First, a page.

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A few signs for the Cassandras to worry about have returned of late. Just like how we in Singapore recall the top of markets in the 1990s when the taxi drivers and shampoo girls of old were talking about the next stock to punt; just like how legendary investor Joseph Kennedy, father to the future US president, made money shorting stocks in 1929, supposedly upon hearing a shoeshine boy dispensing stock tips. The massive Superbowl ads and renaming of stadiums after crypto sponsors took place in 2021, just before the crypto winter commenced. This was curiously similar to how 17 dotcom companies paid millions of dollars for ad slots in the 2000 Super Bowl — when the April 2000 crash was just a couple months away. 

Roaring Kitty of GameStop fame in 2021’s meme stock frenzy has returned. As the stock bubbled up once again, he now has stock and options positions of a few hundred million dollars, whilst the loss-making company has used the present exuberance to raise US$3 billion ($4 billion) of new shares. If this was repeated on’s forum involving some loss-making penny stock in Singapore, and not on Reddit, I am not sure he will still be purring all the way to the bank. 

To be sure, regulators in the West or anywhere in the world have always struggled with enforcement. A crime has to be first committed before they can react. Unfortunately, in the process, some people caught up in the speculation — and not all are innocent bystanders — lose money. There is certainly a lot of free play and volatility, and even more pump and dump that goes on in these unbridled markets. There are indeed no trade-with-caution rules like on our local market, and even whilst mainstream NYSE and Nasdaq markets have instituted speed bumps to slow things down when prices are moving too fast, other alternative exchanges are set up precisely to enable life only in the fast lane.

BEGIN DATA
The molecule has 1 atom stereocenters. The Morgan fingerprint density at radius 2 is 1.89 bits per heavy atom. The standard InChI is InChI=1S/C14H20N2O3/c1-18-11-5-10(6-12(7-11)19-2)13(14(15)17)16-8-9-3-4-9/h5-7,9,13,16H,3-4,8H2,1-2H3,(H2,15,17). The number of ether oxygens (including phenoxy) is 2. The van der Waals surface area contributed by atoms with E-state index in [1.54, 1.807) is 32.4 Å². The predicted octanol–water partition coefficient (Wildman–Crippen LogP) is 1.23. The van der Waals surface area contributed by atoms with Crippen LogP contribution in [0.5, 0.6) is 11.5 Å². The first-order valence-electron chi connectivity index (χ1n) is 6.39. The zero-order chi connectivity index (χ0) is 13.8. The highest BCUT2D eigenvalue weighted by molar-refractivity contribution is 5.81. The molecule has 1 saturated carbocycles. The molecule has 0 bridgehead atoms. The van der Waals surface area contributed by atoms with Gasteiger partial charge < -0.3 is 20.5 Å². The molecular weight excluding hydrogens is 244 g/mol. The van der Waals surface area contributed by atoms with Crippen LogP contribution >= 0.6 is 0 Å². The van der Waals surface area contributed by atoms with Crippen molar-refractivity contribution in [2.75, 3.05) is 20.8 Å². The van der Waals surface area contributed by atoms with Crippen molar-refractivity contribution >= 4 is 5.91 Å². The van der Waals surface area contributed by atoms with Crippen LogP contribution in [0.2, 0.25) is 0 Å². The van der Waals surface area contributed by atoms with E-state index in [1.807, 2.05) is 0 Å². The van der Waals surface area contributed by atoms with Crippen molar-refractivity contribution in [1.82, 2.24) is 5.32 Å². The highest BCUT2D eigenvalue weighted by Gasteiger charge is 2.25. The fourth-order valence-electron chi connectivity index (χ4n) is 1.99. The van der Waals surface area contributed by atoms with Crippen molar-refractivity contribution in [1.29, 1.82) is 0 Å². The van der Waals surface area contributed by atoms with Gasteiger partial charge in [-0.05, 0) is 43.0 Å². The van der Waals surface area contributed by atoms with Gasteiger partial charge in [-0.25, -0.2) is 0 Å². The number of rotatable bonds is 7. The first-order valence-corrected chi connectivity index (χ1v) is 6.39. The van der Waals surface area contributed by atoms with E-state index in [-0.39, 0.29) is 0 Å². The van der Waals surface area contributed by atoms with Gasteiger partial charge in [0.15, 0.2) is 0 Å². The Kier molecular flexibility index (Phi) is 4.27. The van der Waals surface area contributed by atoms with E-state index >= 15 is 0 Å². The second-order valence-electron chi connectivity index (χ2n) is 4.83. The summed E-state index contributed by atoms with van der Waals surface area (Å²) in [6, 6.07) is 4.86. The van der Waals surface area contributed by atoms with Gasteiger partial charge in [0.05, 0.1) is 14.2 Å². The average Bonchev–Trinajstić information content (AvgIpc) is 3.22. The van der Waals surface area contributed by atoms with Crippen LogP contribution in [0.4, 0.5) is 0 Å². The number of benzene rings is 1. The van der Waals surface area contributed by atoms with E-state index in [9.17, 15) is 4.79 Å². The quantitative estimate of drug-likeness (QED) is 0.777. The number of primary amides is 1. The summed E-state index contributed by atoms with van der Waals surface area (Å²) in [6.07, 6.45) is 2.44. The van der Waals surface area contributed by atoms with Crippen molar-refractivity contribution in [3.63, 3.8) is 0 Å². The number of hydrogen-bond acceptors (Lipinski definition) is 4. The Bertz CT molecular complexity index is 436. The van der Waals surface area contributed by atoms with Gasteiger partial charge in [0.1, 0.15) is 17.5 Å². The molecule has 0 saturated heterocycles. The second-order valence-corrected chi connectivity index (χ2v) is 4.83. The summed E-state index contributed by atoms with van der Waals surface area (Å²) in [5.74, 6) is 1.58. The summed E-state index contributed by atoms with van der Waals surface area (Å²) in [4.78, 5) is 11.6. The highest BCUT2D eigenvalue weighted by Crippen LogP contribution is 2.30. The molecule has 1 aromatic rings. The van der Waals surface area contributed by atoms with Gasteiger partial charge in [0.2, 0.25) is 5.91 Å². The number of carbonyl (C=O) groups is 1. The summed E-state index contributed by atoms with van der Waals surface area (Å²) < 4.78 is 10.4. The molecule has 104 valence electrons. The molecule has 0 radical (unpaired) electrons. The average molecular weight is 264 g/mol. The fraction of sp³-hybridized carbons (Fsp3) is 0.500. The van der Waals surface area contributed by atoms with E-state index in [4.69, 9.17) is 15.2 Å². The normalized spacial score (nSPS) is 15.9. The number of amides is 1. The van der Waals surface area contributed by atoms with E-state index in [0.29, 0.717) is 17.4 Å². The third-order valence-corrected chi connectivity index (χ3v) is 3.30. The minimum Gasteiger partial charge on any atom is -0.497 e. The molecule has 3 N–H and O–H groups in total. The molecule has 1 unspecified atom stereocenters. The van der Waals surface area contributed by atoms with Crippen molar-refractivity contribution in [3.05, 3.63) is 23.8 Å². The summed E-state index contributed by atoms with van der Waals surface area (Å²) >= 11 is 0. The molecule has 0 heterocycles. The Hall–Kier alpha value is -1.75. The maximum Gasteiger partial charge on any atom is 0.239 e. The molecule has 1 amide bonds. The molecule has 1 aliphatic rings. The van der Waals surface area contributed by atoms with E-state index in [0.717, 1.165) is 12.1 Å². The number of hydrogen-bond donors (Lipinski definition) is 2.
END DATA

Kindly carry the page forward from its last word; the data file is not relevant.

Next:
When they do act, whether self-regulated through successful class actions (where lawyers hit jackpots alongside investors through contingency fees if they win), or when the US Securities and Exchange Commission or Feds eventually catch up, the fines and penalties are also jaw-dropping, in the hundreds of millions. Our investor dollars seem to be okay with the notion of “caveat emptor” when we buy into Tesla, but baulk at the US$45 billion payout that Elon Musk is about to give himself after appealing against the judge stopping the proposal initially. 

The Western heritage appears to attract both our institutional and retail dollars, but we seem to cherry-pick when it comes to our local market, preferring to point to the regulators each time a corporate failure occurs — often not even distinguishing between business failure and governance failures. 

But it seems a tad too convenient for us to have double standards. Some of us may be prepared for the US heritage of unbridled volatile capital markets and lax regulation overseas, but we must expect those who show up here to play by our rules.

Our local brew

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My friends know that my mornings in Singapore are only complete with a 7.30am breakfast of eggs and Milo from Ya Kun after a walk or run. One of its outlets just opened this year on South Bridge Road — at the shophouse with the offending mural. It doesn’t stop me from going there for my fix as the alternative, the “original” Far East Square outlet, is flooded with tourists by 8am. 

With National Day rehearsals in full swing again, I thought it useful to revisit our Singapore market heritage. Notwithstanding the consolidation of the Straits Times Index (STI) back around 3,300 points these few weeks when our column was focused on ecosystem-related matters, it was heartening to see that against this backdrop, the “Sing” names we suggested to watch in early June appeared to have bucked the trend.